Day 2 completed
Day 2 completed
After ten more grueling levels of competition, Day 2 of Event # 45: $1,000 No-Limit Hold’em has come to a close with just 21 players surviving to make the final day. The day was dominated by two professionals with impressive resumes, Phil Hellmuth and Antonio Esfandiari, making deep runs in search of WSOP gold. The Poker Brat played a patient and calculated game for hours, grinding a short stack until he won a large pot with pocket aces and doubled through. From there, Hellmuth went on a tear and built a formidable stack, and he appeared to be on the brink of his third final table of the series. Unfortunately for him, and poker fans around the world, Hellmuth went card dead at the wrong time an ultimately busted out in 28th place.
With the exit of the 11-time bracelet winner, Antonio Esfandiari was left as our headliner, and “The Magician” did not disappoint, steadily climbing the leaderboard and never putting himself at serious risk. Esfandiari will enter the final day of play in 4th place with a stack of 663,000 chips, looking to cement his reputation as one of the best players in the world today.
During the day, we watched notables fall by the wayside, including Lee Childs (130th), Joe Tehan (103rd) and Andrew Lichtenberger (52nd). Amateurs also managed to capture our attention, including one of the first deaf players in WSOP history, Radu Junc. After maneuvering his way through the nearly 3,000 player field, Junc’s dream run was ended at the hands of a two-outer on the river.
After the killing fields of Day 1, and moving day today, just 21 players have survived to claim a seat on tomorrow’s third day of play. Jonathan Driscoll of Quebec, Canada, who happens to share a house in Vegas with defending Main Event champ Jonathan Duhamel, is our chip leader entering the day after building a massive stack of 1,247,000. He will be trailed closely by Kenneth Griffin (1,133,000), an amateur who earned his first WSOP cash in this event.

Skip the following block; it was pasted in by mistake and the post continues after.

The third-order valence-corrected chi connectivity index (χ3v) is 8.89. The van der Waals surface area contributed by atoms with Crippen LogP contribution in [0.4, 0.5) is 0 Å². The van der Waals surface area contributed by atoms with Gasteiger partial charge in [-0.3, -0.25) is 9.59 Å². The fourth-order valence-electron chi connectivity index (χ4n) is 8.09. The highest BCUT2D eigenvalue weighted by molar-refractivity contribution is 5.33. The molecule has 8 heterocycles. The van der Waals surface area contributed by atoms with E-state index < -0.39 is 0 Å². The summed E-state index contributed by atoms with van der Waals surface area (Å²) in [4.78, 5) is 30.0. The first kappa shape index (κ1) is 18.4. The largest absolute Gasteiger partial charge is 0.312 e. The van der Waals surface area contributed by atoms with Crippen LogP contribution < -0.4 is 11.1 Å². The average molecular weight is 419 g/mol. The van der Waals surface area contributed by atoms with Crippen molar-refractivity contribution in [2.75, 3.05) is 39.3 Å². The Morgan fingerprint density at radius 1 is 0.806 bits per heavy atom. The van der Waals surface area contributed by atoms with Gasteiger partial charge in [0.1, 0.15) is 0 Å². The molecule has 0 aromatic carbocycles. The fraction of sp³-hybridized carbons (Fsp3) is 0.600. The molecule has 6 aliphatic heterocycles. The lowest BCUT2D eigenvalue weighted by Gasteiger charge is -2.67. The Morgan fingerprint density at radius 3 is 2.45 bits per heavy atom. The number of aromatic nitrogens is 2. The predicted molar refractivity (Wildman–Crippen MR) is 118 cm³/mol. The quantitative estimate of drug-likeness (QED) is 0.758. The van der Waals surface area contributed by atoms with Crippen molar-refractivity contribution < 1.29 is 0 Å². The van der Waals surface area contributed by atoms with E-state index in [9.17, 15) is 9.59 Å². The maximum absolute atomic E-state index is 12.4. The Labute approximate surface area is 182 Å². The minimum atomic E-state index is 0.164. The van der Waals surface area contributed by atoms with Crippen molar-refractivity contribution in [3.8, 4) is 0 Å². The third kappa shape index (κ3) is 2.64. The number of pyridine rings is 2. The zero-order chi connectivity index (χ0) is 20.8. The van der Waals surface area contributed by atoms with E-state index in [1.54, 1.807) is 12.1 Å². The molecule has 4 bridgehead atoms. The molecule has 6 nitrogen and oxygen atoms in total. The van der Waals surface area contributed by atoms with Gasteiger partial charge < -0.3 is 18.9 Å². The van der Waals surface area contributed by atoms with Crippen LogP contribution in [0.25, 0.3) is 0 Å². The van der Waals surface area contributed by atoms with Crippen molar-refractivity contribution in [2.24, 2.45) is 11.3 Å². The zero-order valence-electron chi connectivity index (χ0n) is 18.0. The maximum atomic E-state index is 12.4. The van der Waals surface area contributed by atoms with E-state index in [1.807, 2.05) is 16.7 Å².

Check back with PokerNews tomorrow at 2:30 PST to follow the action as Esfandiari tries to outduel the amateurs and capture his second WSOP bracelet.
Jonathan Driscoll made a late surge at the end of the night to become our chip leader heading into day 3. Driscoll raised to 20,000 and George Kapalas re-raised to 40,000. Driscoll then made it 105,000 to go and Kapalas shoved all in for around 400,000. Driscoll (who had Kapalas covered) snap-called and tabled his . Kapalas' was going to need a lot of help to stay alive.
The board ran out blanks and Kapalas was sent to the rail while Driscoll stacked up well over a million chips. A few hands before play ended for the night.
With 10 minutes remaining on the clock it has been announced that each table will play four more hands and then bag and tag for the night.
In what would be Phil Hellmuth's last hand, Hellmuth limped from early position and Jonathan Driscoll checked his option from the big.
The flop came and Hellmuth checked. Driscoll led out for 10,000 and Hellmuth raised to 20,000. Driscoll promptly re-raised to 30,000 and Hellmuth decided to ship his entire stack in. Driscoll called.
The turn and river bricked for Hellmuth and he immediately shot up out of his seat and exited the Amazon Room, leaving his stuff behind.
Hellmuth eventually came back to shake Driscoll's hand. However, during the handshake, Hellmuth couldn't resist the urge to berate Driscoll's play. Driscoll replied by asking Hellmuth why he would come back just to berate him.
"It's not you, I'm just steaming right now. I just played perfect for two straight days and lost it all..."
Hellmuth eventually composed himself and left. Driscoll is up to 640,000.
Radu Junc, one of the few deaf players to ever play in a WSOP event has been eliminated from the tournament in what can only be called an "ugly" hand.
After a flop of , Junc ended up all in against Ken Griffin for a very large pot. Junc's was way ahead of Griffin's . The turn brought an insignificant but then the river card brought the devastating giving Griffin trip sixes and the win.
Junc and his rail all were shocked at the unfortunate turn of events and he sadly headed to the payout table but his deep run in this event is still very impressive and we're sure to see more great things from him in the future.
After the hand, Griffin's stack was bumped to one of our chipleaders with around 603,000.
We caught up with the action on a flop. Phil Hellmuth checked from the big and the player in the cutoff bet 30,000. Hellmuth tanked, which accounted for about two minutes of the hand, but then announced he was all in for 103,000.
His opponent appeared to fall hard into the tank. Several minutes passed and he eventually said, "Sorry to do this to ya, but I've gotta call the clock," much to the confusion of the table.
"I went all in!" Hellmuth said. Suddenly realizing this, Hellmuth's opponent immediately mucked.
"You tanked for seven minutes with ace-queen high!" Hellmuth joked.
"I did have ace-queen," his opponent said.
In any case, Hellmuth is up to 220,000.